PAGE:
23. 23.
    Eyles, D.E., and Young, M.D., 1951, The duration of untreated or inade-quately treated Plasmodium falciparum infections in the human host, J. Natl. Malaria Soc. 10:327–336.Google Scholar
  24. 24.
    Garnham, P.C.C., 1966, Malaria Parasites and Other Haemosporidia, Oxford, Blackwell Scientific Publications. 1114 p.Google Scholar
  25. 25.
    Halloran, M.E., Struchiner, C.J., and Spielman, A., 1989, Modelling malaria vaccines II: Population effects of stage-specific malaria vaccines dependent on natural boosting, Math. Biosci. 94:115–150.PubMedCrossRefGoogle Scholar
  26. 26.
    Hawking, F., Worms, M.J., and Gammange, K., 1968, 24- and 48-Hour cycles of malaria parasites in the blood; their purpose, production, and control, Trans. R. Soc. Trop. Med. Hyg. 65:549–559.CrossRefGoogle Scholar
  27. 27.
    Hawking, F., Worms, M.J., Gammage, K., and Goddard, P.A., 1966, The biological purpose of the blood cycle of the malaria parasite P. cynomolgi, Lancet ii:422–424.CrossRefGoogle Scholar
  28. 28.
    Jeffery, G.M., and Eyles, D.E., 1955, Infectivity to mosquitoes of Plasmodium falciparum as related to gametocyte density and duration of infection, Am. J. Trop. Med. Hyg. 4:781–789.PubMedGoogle Scholar
  29. 29.
    Macdonald, G., 1957, The Epidemiology and Control of Malaria, London, Oxford University Press.Google Scholar
  30. 30.
    Miller, M.J., 1958, Malaria in the semi-resistant West African, Trans. R. Soc. Trop. Med. Hyg. 52:152–168.PubMedCrossRefGoogle Scholar
  31. 31.
    Molineaux, L., and Gramiccia, G., 1980, The Garki Project. Research on the Epidemiology and Control of Malaria in the Sudan Savanna of West Africa, Geneva, WHO, 311 p.Google Scholar
  32. 32.
    Muirhead-Thomson, R.C., 1954, Factors determining the true reservoir of infection of Plasmodium falciparum and Wuchereria bancrofti in a West African village, Trans. R. Soc. Trop. Med. Hyg. 48:208–225.PubMedCrossRefGoogle Scholar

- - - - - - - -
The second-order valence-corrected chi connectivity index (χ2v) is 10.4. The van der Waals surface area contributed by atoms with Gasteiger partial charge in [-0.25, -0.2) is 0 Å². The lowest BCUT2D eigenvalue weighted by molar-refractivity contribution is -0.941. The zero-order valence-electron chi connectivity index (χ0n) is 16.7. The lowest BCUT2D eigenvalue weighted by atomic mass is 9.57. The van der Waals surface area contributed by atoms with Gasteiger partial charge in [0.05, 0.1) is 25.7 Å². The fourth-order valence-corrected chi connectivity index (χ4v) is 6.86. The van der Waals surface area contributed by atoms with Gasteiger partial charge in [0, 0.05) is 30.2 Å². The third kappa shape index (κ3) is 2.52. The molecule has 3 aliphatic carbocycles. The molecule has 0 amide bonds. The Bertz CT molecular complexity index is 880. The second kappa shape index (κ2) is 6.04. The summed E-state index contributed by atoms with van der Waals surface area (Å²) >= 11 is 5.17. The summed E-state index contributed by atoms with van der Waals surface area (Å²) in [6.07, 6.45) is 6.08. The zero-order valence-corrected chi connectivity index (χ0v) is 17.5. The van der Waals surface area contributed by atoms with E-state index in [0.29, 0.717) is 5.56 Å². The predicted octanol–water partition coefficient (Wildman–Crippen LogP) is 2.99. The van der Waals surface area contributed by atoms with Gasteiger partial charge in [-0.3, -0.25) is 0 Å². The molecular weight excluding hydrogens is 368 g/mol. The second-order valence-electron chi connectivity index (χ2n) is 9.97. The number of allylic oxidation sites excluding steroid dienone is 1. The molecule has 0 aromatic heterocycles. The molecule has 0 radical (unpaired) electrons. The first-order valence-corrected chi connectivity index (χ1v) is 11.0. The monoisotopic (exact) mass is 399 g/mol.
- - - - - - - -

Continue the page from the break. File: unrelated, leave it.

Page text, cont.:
33. 33.
    Muirhead-Thomson, R.C., 1957, The malarial infectivity of an African village population to mosquitoes (Anopheles gambiae), Am. J. Trop. Med. Hyg. 6:971–979.PubMedGoogle Scholar
  34. 34.
    Nedelman, J., 1984, Inoculation and recovery rates in the malaria model of Dietz, Molineaux, and Thomas, Math. Biosci. 69:209–233.CrossRefGoogle Scholar
  35. 35.
    Nedelman, J., 1985, Some new thoughts about some old malaria models, Math. Biosci. 73:159–182.CrossRefGoogle Scholar
  36. 36.
    Nedelman, J., 1988, The prevalence of malaria in Garki, Nigeria: Double sampling with a fallible expert, Biometrics 44:635–655.Google Scholar
  37. 37.
    Pampana, E., 1969, A Textbook of Malaria Eradication, London, Oxford University Press, 593 p.Google Scholar
  38. 38.
    Ross, R., 1911, The Prevention of Malaria, London, John Murray.Google Scholar
  39. 39.
    Rutledge, L.C., Gould, D.J., and Tantichareon, B., 1969, Factors affecting the infection of anophelines with human malaria in Thailand, Trans. R. Soc. Trop. Med. Hyg. 63:613–619.PubMedCrossRefGoogle Scholar
  40. 40.
    Shute, P.G., and Maryon, M., 1951, A study of gametocytes in a West African strain of Plasmodium falciparum, Trans. R. Soc. Trop. Med. Hyg. 44:421–438.PubMedCrossRefGoogle Scholar
  41. 41.
    Sinden, R.E., 1983a, Sexual development of malarial parasites, Adv. Parasitol. 22:154–216.Google Scholar
  42. 42.
    Sinden, R.E., 1983b, The cell biology of sexual development in Plasmodium. in Whitfield, P.J. (ed): Symposia of the British Society for Parasitolgy, Volume 20, The Reproductive Biology of Parasites, published as Parasitology 86(4):7–28.Google Scholar
  43. 43.
    Smalley, M.E., and Brown, J., 1981, Plasmodium falciparum gametocytogenesis stimulated by lymphocytes and serum from infected Gambial children, Trans. R. Soc. Trop. Med. Hyg. 75:316–317.PubMedCrossRefGoogle Scholar
  44. 44.
    Smalley, M.E., Brown, J., and Bassett, N.M., 1981, The rate of production of Plasmodium falciparum gametocytes during natural infections, Trans. R. Soc. Trop. Med. Hyg. 75:318–319.PubMedCrossRefGoogle Scholar
  45. 45.
    Smalley, M.E., and Sinden, R.E., 1977, Plasmodium falciparum gametocytes: Their longevity and infectivity, Parasitology 74:1–8.PubMedCrossRefGoogle Scholar
  46. 46.
    Struchiner, C.J., Halloran, M.E., and Spielman, A., 1989, Modelling malaria vaccines I: New uses for old ideas, Math. Biosci. 94:87–114.PubMedCrossRefGoogle Scholar
  47. 47.
    Trape, J.F., 1985, Rapid evaluation of malaria parasite density and standardization of thick smear examination for epidemiological investigations, Trans. R. Soc. Trop. Med. Hyg. 79:181–184.PubMedCrossRefGoogle Scholar
  48. 48.
    World Health Organization, 1987, The Biology of Malaria Parasites. Report of a WHO Scientific Group. World Health Organization Technical Report Series 743. Geneva, WHO.Google Scholar

Copyright information

© Springer-Verlag New York, Inc. 1989

Authors and Affiliations

  • Jerry Nedelman
    • 1
  1. 1.Department of Mathematical SciencesClemson UniversityClemsonUSA

Personalised recommendations